With a lifestyle that seems to revolve around eating out three times a day, and Australia’s eye-watering costs, Melbourne can be budget busting. But if you’re happy to self-cater there are great produce markets to make use of, and there’s also plenty of things to do that cost very little. Most museums offer free entry to their permanent collections, laneways are brimming with street art and historic neighbourhoods seem purpose made for strolling. Parks and gardens for picnicing are plentiful, trams are free within the CBD and the inner neighbourhoods are cycling heaven, with an extensive network of bike paths and an enthusiastic riding community.
I can tell you the exact moment in my life that I was happiest: I was sitting in a truck with my parents, my husband and my children, and everyone was arguing.
Some four and a half years ago, I climbed into rental a car on a warm afternoon. I pulled a seatbelt - scorching to the touch, because the vehicle had been parked in direct sunlight - across my chest. And then I headed off through the petrol fumes, tyre squeal and general commotion of a major American metropolis, in search of a traffic jam.
Holidaymakers with trips booked to Turkey this summer have been told they must carry paper copies of their electronic visas or risk being turned away at the departure gate.
So many t-shirts, so little time. So choose après - or spring/summer - wear with more than a little on-slope flair. Here are eight top designs to add to your wish-list.
Among the great 19th-century grande dame hotels that are sprinkled across the capitals and resorts of Europe, the Hôtel de Paris has a special place: the sugar plum in a frothy Belle Époque confection.
Founded almost a thousand years ago, Marrakech is one of the great cities of the Maghreb. Somehow this bursting-at-the-seams city exists on the edge of the Sahara Desert, its pink pise (rammed earth) palaces framed by the snow-capped High Atlas. In its seething souks, Europe, Africa and the Middle East mingle and merge, and the past and present are hard to tell apart. But make no mistake, Marrakech isn’t some petrified piece of history. Instead, this centuries-old trading hub is a creative sweet spot where ideas thrive and a buzz of entrepreneurialism charges the air with an intoxicating, and sometimes, intimidating energy. This isn’t a place you can gracefully glide through. Instead, you’ll find yourself telling jokes with snake charmers, hankering after the latest henna tattoo or getting a scrub down in the local hammam. Pause for unexpected beauty and banter, after all, what are the chances you’ll come this way again?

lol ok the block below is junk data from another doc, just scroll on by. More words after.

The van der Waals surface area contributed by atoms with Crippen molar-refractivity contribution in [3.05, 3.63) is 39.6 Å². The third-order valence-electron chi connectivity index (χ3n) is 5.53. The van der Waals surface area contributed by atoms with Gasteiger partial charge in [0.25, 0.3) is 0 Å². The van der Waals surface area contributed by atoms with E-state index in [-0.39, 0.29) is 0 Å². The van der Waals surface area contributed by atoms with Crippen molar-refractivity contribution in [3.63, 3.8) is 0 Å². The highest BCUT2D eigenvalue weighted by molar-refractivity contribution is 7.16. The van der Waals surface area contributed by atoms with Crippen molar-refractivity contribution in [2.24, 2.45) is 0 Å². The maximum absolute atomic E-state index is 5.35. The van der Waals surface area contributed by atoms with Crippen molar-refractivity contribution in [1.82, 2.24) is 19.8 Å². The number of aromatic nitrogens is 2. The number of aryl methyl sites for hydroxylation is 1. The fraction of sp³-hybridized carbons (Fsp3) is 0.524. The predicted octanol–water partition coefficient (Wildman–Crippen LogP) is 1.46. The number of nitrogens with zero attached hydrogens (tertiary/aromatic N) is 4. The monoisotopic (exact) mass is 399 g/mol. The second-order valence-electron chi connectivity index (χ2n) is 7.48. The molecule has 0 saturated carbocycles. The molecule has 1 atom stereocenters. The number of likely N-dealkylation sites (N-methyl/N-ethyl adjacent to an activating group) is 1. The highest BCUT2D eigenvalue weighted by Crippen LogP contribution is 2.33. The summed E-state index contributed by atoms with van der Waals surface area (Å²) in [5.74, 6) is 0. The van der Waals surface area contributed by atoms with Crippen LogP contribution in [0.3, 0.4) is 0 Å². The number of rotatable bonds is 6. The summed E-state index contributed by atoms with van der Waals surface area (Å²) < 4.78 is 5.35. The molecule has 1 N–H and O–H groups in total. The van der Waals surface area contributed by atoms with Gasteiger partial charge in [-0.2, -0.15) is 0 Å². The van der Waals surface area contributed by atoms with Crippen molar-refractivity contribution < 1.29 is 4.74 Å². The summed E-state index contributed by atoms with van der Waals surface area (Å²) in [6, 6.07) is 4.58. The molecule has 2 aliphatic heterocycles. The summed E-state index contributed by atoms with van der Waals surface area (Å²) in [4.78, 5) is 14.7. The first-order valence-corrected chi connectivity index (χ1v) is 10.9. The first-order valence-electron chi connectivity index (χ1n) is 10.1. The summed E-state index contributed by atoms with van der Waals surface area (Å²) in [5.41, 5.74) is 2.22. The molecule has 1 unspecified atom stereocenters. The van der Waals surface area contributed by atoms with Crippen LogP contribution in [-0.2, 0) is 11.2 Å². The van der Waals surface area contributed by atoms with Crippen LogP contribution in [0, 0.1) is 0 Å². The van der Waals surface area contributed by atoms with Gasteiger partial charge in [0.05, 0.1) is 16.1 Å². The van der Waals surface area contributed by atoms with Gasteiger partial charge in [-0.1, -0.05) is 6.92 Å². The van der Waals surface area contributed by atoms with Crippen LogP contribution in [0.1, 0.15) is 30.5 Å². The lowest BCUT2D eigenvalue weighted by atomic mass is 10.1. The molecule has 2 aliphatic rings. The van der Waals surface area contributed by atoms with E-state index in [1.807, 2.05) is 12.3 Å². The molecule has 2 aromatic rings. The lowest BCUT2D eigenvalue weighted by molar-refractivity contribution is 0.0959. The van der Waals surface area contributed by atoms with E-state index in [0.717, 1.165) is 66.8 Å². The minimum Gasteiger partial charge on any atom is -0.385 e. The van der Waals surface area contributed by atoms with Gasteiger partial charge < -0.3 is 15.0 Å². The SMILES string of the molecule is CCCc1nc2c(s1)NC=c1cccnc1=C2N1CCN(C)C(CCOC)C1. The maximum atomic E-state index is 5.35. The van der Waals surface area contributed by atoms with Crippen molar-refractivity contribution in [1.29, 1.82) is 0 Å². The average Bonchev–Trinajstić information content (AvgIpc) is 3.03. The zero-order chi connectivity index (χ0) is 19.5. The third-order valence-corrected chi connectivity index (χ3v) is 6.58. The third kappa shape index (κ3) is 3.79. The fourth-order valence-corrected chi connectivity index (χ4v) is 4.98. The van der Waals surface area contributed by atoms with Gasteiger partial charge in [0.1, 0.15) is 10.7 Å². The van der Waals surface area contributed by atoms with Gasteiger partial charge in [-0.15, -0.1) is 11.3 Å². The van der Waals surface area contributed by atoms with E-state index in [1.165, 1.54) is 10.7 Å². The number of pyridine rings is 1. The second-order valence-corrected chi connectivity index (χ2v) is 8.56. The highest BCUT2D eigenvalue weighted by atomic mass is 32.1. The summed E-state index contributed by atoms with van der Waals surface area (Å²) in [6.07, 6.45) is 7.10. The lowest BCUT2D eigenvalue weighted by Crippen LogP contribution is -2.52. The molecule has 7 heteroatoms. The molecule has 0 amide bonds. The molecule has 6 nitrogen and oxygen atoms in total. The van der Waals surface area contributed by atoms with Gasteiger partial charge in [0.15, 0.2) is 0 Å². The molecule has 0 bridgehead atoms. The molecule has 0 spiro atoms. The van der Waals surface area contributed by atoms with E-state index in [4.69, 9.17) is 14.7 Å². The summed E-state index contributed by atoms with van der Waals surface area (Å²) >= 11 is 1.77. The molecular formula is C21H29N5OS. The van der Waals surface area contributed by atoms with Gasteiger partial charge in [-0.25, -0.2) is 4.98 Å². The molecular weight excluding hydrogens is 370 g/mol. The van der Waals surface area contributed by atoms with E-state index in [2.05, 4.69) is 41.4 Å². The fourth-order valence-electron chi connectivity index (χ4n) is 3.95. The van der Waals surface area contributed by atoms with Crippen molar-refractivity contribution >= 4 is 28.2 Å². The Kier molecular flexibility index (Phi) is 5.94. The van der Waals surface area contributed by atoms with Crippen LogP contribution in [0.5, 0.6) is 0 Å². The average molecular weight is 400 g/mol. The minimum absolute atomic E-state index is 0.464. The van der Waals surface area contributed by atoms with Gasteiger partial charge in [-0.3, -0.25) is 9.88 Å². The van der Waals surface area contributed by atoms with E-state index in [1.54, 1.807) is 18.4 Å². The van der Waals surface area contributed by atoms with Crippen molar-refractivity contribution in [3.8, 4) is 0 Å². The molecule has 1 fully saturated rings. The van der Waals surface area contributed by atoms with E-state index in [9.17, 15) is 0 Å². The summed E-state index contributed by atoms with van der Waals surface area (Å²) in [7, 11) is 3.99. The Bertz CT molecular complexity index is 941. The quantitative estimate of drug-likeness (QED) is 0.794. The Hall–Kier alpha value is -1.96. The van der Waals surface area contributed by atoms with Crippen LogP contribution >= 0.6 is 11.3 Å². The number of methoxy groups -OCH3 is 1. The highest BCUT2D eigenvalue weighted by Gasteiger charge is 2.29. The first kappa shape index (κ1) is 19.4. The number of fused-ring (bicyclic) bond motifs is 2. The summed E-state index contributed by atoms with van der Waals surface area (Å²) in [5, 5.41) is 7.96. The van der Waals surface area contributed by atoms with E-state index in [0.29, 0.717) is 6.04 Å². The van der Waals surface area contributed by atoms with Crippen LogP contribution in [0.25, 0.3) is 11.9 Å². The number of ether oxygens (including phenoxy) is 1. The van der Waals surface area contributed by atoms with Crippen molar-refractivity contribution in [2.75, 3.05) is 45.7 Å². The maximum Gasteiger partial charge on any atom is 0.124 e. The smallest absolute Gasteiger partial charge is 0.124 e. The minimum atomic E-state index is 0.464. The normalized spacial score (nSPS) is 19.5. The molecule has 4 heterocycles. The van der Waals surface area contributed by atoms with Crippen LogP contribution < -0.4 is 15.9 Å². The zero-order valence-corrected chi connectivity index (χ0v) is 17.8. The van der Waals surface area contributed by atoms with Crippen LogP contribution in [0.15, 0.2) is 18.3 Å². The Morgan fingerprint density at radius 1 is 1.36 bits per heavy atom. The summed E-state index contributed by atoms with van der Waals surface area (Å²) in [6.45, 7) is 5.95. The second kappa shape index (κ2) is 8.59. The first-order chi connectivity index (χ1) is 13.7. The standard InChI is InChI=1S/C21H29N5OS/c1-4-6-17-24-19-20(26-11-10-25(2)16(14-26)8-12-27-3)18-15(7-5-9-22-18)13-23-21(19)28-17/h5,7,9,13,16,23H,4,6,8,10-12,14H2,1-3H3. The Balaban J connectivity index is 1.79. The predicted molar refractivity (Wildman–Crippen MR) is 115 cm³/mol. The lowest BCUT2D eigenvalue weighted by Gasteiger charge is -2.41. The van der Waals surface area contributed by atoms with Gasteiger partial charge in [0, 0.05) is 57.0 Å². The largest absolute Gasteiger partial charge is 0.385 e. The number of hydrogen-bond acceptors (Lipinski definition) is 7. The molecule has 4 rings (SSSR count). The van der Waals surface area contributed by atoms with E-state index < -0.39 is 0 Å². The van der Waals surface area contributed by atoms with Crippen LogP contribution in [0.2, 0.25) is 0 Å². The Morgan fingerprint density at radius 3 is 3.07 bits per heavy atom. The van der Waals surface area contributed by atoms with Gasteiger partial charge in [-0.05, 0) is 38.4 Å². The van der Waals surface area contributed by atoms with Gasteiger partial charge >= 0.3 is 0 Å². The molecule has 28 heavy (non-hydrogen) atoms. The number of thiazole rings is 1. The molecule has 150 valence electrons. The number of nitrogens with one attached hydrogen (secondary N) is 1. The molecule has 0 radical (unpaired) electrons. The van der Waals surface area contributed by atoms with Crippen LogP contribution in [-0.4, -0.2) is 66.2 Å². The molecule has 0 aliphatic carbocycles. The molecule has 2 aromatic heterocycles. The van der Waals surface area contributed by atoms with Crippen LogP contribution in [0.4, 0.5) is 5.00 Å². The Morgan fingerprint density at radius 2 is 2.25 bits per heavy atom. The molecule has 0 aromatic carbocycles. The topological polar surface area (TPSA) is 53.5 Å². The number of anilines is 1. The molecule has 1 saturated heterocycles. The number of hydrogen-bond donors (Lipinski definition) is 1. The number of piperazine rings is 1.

Has every great banking hall in the country been repurposed into something fabulously millennial replete with extravagant floristry and a degustation menu? The last time I was in an actual bank was the now closed, deeply unlovely Stoke Newington branch of HSBC, when I had to pay in a cheque – a bizarre physical artefact in a virtual world. It all felt like the most tedious anachronism, with the inevitable broken pen chained to paying-in slips. That disappeared because no one uses banks anymore, and all the great banking halls disappeared before it because people had long stopped equating a lavish façade and marble interior with reliability and quality product. The same could be said of many hotels.
Last week's Sunday print edition featured readers' letters about their travels in Canada. This set us thinking about favourite modes of transport while on holiday – and we'd like to hear about yours. Did a cruise prove especially memorable? Have you been on a spectacular road trip or rail journey, whether close to home in Europe or in the broad landscapes of the United States or Australia? Has there been a special flight, whether on Concorde, by seaplane or in a helicopter? The reader who sends in the best entry wins a £500 voucher.
Airlines could recreate a supreme home comfort at 35,000 feet and cut the cost of flying business class in one fell swoop with the introduction of a new chair design.
The muffins gave it away. The walls of the lock were soaring as our ship descended, but so smoothly were we moving that there was no real sense of how swiftly it was happening – except in the size of the muffins.
Marseille is going straight – cultured, even. New museums and galleries sprout. Trendy restaurants and bars abound. Hotel openings bang into one another. The 21st-century city is recapturing the trading grandeur of the 19th century. It’s got a sophisticated swagger as it aspires to regain world city status.